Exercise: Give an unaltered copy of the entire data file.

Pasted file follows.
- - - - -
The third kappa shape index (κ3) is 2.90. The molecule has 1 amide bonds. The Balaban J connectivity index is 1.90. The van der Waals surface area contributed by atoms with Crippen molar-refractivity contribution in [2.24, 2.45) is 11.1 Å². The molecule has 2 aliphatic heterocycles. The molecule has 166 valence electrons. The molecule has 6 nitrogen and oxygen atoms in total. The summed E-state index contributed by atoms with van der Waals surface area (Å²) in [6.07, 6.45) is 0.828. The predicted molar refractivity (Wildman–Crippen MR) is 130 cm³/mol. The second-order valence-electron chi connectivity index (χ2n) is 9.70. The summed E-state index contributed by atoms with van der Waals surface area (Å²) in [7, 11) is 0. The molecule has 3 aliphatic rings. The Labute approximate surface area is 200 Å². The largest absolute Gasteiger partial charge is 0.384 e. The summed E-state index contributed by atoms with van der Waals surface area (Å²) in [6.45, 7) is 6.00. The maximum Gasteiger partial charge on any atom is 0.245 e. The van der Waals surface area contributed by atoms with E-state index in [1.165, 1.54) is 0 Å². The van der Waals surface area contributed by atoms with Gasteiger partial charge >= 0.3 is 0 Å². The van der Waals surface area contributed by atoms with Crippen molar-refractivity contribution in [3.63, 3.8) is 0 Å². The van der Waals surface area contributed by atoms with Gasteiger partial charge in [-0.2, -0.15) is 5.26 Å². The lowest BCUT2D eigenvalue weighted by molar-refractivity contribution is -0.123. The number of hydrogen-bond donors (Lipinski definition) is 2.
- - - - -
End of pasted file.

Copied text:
The third kappa shape index (κ3) is 2.90. The molecule has 1 amide bonds. The Balaban J connectivity index is 1.90. The van der Waals surface area contributed by atoms with Crippen molar-refractivity contribution in [2.24, 2.45) is 11.1 Å². The molecule has 2 aliphatic heterocycles. The molecule has 166 valence electrons. The molecule has 6 nitrogen and oxygen atoms in total. The summed E-state index contributed by atoms with van der Waals surface area (Å²) in [6.07, 6.45) is 0.828. The predicted molar refractivity (Wildman–Crippen MR) is 130 cm³/mol. The second-order valence-electron chi connectivity index (χ2n) is 9.70. The summed E-state index contributed by atoms with van der Waals surface area (Å²) in [7, 11) is 0. The molecule has 3 aliphatic rings. The Labute approximate surface area is 200 Å². The largest absolute Gasteiger partial charge is 0.384 e. The summed E-state index contributed by atoms with van der Waals surface area (Å²) in [6.45, 7) is 6.00. The maximum Gasteiger partial charge on any atom is 0.245 e. The van der Waals surface area contributed by atoms with E-state index in [1.165, 1.54) is 0 Å². The van der Waals surface area contributed by atoms with Gasteiger partial charge >= 0.3 is 0 Å². The van der Waals surface area contributed by atoms with Crippen molar-refractivity contribution in [3.63, 3.8) is 0 Å². The van der Waals surface area contributed by atoms with Gasteiger partial charge in [-0.2, -0.15) is 5.26 Å². The lowest BCUT2D eigenvalue weighted by molar-refractivity contribution is -0.123. The number of hydrogen-bond donors (Lipinski definition) is 2.